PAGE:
My dogs are large cute and think they are mousers! They almost tip the shelves over trying to get at critters.

FYI I haven't found that mothballs work either.
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  #24  
Old 01/25/14, 03:52 PM
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I use Irish Spring and none of those critters bother with me?

Of coarse if I did not might keep people away too...

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  #25  
Old 01/25/14, 04:08 PM
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If you lived closer, I could loan you my stone cold killer cat "Missy" and her equally adapt sister "Baby". No mouse, rat, chipmunk, mole, vole, rabbit, squirrel, frog, lizard, bird, or insect is safe from this pair. Mighty hunters, they are.

I understand Jack Russell dogs are great at killing snakes and rats. Also, geese, ducks, and guinea hens are snake killers. Somewhere on the net is a picture of a rattlesnake surrounded by guineas, screeching and pecking.

Good luck with whatever you do!

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  #26  
Old 01/26/14, 11:00 AM
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I have tried bars of soap of every variety trying to repel deer. The deer do not care one bit. Perhaps if they were country deer rather than city deer they would not be so used to all the smells and would be wary. Here? Not so much.

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  #27  
Old 01/26/14, 11:36 AM
 
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Quote:
Originally Posted by Harry Chickpea View Post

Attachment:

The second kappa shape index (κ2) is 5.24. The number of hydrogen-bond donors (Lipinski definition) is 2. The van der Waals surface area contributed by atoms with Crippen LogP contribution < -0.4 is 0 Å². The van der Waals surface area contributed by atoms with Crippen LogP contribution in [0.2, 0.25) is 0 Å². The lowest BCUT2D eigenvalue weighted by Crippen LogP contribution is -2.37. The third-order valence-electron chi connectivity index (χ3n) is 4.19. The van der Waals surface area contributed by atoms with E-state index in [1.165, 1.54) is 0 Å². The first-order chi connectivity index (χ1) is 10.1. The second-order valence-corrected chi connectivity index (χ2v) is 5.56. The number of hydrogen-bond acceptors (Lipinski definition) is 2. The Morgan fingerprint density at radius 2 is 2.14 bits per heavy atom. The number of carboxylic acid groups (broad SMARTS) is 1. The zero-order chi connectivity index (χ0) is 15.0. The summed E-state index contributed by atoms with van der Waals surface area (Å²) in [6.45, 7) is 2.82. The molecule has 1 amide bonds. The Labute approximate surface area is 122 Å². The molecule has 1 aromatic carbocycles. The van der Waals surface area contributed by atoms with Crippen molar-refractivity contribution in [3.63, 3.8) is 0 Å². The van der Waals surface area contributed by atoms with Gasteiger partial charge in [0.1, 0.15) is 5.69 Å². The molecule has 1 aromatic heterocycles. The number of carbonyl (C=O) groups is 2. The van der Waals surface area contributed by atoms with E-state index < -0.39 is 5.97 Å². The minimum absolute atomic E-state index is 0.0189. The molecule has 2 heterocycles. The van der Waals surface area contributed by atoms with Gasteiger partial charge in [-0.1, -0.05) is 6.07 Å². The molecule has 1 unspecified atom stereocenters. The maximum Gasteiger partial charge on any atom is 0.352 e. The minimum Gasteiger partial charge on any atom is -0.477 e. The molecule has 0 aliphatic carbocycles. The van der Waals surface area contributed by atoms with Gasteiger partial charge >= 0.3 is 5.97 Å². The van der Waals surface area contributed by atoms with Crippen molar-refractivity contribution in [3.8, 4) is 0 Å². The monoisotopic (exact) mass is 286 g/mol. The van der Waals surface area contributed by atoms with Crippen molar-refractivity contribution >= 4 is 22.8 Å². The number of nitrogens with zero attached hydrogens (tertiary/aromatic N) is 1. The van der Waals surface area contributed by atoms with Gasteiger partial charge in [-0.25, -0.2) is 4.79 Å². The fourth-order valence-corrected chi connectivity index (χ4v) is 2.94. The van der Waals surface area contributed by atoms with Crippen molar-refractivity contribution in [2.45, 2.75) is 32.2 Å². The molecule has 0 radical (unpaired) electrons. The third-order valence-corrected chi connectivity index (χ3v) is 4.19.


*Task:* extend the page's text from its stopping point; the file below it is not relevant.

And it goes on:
"Fresh and clean as a whistle"

The old formula smelled like a strong aftershave. It got changed in the mid-1980s to something a little less intense and a bunch of variations introduced.

Which brings up a point - a lot of folks don't remember what people smelled like before triclosan got added to the deodorant soaps. Part of the allure of smoking back then was not smelling the stench of rotting armpits and clothes that had the odor of locker room floors.

A neighbor (successfully) uses the Irish Spring to keep deer from his garden. The fragrance might have something in it that is related to a perceived predator. Civet oil is commonly used as a perfume base.

The civet is a small, carnivorous wildcat native to Africa and India. The musk produced by a gland at the base of the tail is widely used as a perfume ingredient in North America and Europe.
I did read that Irish Spring changed their formula to something less strong smelling, so maybe it did repel deer back then. Essential oils and fragrance oils are expensive, it would cost less to put less in the soap. I read somewhere that Irish Spring has had 10 different formulas, smells.

I was making soap last night and fir needle and lavender seem to have that familiar Irish Spring smell.

"manly yes, but I like it too."

The civet musk, like the muskrat musk, is used as a fixative in perfumes. Beaver castor and skunk musk are also used. Castor is also used in beaver lure, for males to remark territory and females for breeding purposes.

If you've ever tried to find an unscented lotion or deodorant, you'll often find that the musk smell is in those items, just not additional chemicals to add more smell. So while most people won't even notice the musk when it is combined with other smells, I can smell it in the unscented items. I've taken to making a mixture of oils, wax, and distilled water with a preservative for lotions.